Reinhart drains away any bright colors, any reds, greens or blues, in favor of earthen tones. This suits designer Mark Geraghty's glum fortresses and rude hovels. Anne Dudley's score is a tad mournful but, hey, this is Tristan and Isolde.

To paraphrase Isolde, why does everything in this film feel so wrong?


20th Century Fox

An Apollopromedia-MFF (Tristan and Isolde) Limited Stillking-Qi Quality International-Co-Production of a Scott Free production


Director: Kevin Reynolds

Screenwriter: Dean Georgaris

Producers: Moshe Diamant, Elie Samaha, Lisa Ellzey, Giannina Facio

Executive producers: Ridley Scott, Tony Scott

Director of photography: Arthur Reinhart

Production designer: Mark Geraghty

Music: Anne Dudley

Co-producers: Anna Lai, Jan Fantl, Morgan O'Sullivan, James Flynn

Costumes: Maurizio Millenotti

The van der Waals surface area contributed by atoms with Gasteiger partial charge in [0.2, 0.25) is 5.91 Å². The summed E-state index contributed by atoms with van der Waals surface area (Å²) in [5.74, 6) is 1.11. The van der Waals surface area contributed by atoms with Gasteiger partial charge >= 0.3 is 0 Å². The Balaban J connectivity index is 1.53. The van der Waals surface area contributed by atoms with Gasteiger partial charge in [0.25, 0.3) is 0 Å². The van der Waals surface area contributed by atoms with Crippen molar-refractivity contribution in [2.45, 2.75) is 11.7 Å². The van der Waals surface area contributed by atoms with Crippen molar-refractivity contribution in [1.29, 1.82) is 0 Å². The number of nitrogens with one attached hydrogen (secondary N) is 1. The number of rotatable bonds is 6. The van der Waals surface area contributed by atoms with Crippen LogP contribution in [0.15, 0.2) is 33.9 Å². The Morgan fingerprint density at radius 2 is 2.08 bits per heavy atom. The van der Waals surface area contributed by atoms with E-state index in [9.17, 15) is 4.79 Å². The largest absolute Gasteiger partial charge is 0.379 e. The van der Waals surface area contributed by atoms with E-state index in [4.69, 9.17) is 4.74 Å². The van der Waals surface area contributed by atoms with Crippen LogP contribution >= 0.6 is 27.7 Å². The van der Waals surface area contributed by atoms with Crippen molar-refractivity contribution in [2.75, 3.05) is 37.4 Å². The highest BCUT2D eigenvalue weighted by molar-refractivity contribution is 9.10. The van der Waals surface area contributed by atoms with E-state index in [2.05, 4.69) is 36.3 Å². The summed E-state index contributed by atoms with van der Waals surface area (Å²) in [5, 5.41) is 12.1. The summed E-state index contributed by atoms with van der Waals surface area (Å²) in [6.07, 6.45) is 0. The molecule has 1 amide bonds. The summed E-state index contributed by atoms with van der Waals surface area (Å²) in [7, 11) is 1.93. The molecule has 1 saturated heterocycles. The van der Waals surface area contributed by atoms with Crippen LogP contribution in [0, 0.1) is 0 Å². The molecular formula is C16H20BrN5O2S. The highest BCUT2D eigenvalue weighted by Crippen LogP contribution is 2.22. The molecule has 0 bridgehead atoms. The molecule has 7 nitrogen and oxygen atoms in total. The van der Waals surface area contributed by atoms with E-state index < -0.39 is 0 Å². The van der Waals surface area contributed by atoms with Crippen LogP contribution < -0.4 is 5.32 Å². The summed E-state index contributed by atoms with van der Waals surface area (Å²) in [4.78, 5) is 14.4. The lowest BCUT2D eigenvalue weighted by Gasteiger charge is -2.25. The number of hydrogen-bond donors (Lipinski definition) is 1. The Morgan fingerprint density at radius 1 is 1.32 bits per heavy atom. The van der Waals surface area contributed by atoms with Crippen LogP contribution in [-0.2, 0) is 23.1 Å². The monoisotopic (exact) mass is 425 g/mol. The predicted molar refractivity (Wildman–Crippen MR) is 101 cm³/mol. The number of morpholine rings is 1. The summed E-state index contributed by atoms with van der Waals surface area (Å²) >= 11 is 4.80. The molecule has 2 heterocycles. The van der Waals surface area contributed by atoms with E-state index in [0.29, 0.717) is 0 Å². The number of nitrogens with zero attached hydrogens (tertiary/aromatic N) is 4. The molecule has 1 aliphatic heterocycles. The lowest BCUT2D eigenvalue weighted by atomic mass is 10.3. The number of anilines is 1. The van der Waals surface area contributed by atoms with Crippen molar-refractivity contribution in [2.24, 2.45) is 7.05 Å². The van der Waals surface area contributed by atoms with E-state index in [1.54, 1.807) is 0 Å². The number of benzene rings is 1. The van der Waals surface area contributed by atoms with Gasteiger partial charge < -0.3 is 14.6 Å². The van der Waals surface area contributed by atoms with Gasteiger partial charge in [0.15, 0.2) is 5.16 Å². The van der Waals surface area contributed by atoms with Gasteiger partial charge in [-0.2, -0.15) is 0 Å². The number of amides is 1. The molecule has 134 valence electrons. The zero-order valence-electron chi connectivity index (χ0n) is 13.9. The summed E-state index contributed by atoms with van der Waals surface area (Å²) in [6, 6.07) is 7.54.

Editor: Peter Boyle


Tristan: James Franco

Isolde: Sophia Myles

Marke: Rufus Sewell

Donnchadh: David Patrick O'Hara

Wictred: Mark Strong


Henry Cavill

Bragnae: Bronagh Gallagher

MPAA rating PG-13

Running time -- 126 minutes

Superbabies: Baby Geniuses 2

Superbabies: Baby Geniuses 2
If anyone was clamoring for a follow-up to 1999's Baby Geniuses, they'll be happy to know that the sequel retains not only the same gimmicky premise as the original but its preference for cliche-ridden dialogue and flat-footed comedy as well. In this U.S.-German-U.K. co-production, once again CGI and impressive baby wrangling give us diapered heroes who speak to one another in complete sentences reflecting keen intelligence. And once again the less-than-compelling story line is a flimsy excuse for the toddlers' banter.